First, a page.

Bias in the media.

The fact is, every news story is influenced by the attitudes and background of its interviewers, writers, photographers and editors. An editor reveals bias by choosing to use or not to use a specific news item. Bias through omission is difficult to detect because you need to compare news reports from a wide variety of outlets, to be able to understand it.

Bias through placement, where the most important stories are first or in the case of a newspaper, on the front page, can also influence what a reader or viewer thinks.

Headlines are the most-read part of a paper and they can also summarize as well as present carefully hidden bias and prejudices, as was the case here.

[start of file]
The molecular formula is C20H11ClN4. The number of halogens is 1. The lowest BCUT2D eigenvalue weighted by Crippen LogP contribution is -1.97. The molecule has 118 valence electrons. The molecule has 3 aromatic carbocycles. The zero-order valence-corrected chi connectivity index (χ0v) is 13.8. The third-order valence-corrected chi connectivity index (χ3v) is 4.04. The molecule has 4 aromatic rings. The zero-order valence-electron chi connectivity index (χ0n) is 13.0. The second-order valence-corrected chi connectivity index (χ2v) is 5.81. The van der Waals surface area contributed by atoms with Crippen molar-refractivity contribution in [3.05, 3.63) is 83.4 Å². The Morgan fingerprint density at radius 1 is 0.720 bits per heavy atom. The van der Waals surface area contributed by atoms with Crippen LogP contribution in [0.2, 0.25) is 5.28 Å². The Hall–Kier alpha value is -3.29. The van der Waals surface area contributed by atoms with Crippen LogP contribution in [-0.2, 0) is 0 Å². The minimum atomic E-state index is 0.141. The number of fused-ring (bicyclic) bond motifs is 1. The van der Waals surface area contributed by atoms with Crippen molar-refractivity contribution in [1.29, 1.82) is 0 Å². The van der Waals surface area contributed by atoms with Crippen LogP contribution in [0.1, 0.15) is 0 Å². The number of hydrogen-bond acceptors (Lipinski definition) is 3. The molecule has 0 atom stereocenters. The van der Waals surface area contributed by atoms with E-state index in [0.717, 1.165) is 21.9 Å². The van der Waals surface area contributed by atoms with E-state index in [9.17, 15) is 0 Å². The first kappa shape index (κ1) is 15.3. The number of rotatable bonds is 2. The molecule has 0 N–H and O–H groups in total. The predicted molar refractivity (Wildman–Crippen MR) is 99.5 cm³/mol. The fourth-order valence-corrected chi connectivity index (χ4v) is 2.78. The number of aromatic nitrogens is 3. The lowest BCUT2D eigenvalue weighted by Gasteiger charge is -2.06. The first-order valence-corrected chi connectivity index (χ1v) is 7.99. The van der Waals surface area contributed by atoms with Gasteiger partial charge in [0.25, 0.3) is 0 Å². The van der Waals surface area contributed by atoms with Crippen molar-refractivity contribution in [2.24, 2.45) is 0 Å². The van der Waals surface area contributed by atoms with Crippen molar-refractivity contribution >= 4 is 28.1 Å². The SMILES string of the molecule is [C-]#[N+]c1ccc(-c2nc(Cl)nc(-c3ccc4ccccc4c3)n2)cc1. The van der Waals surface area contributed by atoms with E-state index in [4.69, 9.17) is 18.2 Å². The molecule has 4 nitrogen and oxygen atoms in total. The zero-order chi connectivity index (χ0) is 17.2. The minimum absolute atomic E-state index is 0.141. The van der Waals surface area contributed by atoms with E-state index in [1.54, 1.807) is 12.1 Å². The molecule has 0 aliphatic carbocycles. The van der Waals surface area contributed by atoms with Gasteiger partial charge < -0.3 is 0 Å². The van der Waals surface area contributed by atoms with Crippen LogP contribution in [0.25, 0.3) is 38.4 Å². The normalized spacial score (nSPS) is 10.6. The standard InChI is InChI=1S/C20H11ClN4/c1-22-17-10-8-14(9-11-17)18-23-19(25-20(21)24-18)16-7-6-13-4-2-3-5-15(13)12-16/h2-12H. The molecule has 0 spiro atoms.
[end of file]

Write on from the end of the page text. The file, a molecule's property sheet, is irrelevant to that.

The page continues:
Bias can also be expressed by choosing photos, captions or camera angles that flatter a person or make the person look unpleasant

Bias through labels like calling a person a "terrorist" or a "freedom fighter" is also an indication of editorial bias.

Bias through statistics, exaggeration or media messages that fit pre-existing views further imperils objective reporting.


 
 
 

 
 

 
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